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I have been employed by the same employer for a number of years, and they have recently provided a revised 'terms of employment' document which includes the following new paragraph

It is a contractual requirement that, if your ill health or injury is the result of an accident caused by a third party in respect of which damages are recoverable then you must notify us immediately of all the relevant circumstances and of any claim, compromise, settlement or judgment made or awarded in connection with it and give us any information about those matters as we may reasonably require. If we require you to do so, you must refund to us any amount received by you from any such third party, but the refund will be no more than the amount which you have recovered in respect of the sick pay which you have received.`

I'm unsure if I fully understand this, does it mean that if I am caused an injury by a third party, receive sick pay, then subsequently claim the third party for loss of earnings, I must claim from them my full earnings and then return the sick pay to my employer?

This seems to me like an unusual way of doing things, I've never seen a clause like this before.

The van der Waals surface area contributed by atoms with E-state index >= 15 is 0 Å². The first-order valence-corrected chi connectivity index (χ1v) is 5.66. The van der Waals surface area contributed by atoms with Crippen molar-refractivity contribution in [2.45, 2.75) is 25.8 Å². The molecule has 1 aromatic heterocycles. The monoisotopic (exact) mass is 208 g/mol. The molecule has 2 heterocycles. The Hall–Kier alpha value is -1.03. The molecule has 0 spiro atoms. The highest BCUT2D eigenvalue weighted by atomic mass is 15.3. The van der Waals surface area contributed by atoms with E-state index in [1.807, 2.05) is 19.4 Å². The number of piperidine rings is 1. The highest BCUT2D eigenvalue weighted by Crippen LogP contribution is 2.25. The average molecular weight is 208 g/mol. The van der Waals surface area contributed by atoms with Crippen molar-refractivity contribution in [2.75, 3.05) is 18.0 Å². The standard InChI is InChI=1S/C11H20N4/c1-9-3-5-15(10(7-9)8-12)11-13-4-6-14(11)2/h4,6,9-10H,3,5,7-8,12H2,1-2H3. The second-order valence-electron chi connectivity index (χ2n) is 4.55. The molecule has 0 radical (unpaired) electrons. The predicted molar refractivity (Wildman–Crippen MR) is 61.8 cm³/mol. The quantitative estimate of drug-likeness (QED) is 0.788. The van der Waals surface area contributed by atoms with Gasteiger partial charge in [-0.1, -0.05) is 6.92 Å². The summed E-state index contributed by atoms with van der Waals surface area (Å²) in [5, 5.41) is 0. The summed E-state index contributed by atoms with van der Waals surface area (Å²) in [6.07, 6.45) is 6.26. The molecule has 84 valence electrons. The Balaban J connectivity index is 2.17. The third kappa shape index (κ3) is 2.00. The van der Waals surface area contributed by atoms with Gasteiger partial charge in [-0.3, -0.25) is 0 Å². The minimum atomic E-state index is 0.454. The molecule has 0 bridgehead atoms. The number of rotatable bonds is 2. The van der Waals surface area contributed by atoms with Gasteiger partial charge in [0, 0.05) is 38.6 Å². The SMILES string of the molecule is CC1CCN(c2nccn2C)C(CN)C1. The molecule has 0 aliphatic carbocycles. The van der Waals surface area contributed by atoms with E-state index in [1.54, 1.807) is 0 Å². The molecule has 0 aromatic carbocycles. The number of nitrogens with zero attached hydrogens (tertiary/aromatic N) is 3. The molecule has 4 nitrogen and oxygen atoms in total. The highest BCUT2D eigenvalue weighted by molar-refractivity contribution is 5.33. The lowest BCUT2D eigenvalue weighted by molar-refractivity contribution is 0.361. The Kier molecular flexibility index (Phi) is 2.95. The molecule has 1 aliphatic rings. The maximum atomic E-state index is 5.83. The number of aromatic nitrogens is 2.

Have I understood correctly?

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does it mean that if I am caused an injury by a third party, receive sick pay, then subsequently claim the third party for loss of earnings, I must claim from them my full earnings and then return the sick pay to my employer?

Yes.

It is designed to prevent a double recovery.

This kind of provision is common in casualty and health insurance contracts, where due to something called the "collateral source rule" you sue the third-party for your entire damages from an injury, and then you have to turn over the part of your recovery that the insurance company has already paid for when you win.

Since "sick pay" is really just a form of insurance, self-funded by the employer in most cases (although sometimes it is funded instead by a worker's compensation insurer, or by a state government sponsored sick pay insurance program, in the U.S.) it makes sense and isn't really unfair.

I agree, however, that it is unusual to see such a term in a simple employment agreement. This isn't because it isn't permissible, but because it usually isn't worth the trouble given the limited benefit such a term provides to the employer, while creating conflict between an employer and an employee in a situation where the optics aren't very good for the employer.

Usually, sick pay is so modest in amount that it isn't worth an employer's time to litigate being reimbursed for, in the rare cases where it is the result of a litigated third-party injury. But, if the employer was burned in a case like that before, or if it is a very large bureaucratic employer, or if it has sick pay managed by a third-party insurer, it might make sense for the employer to include.

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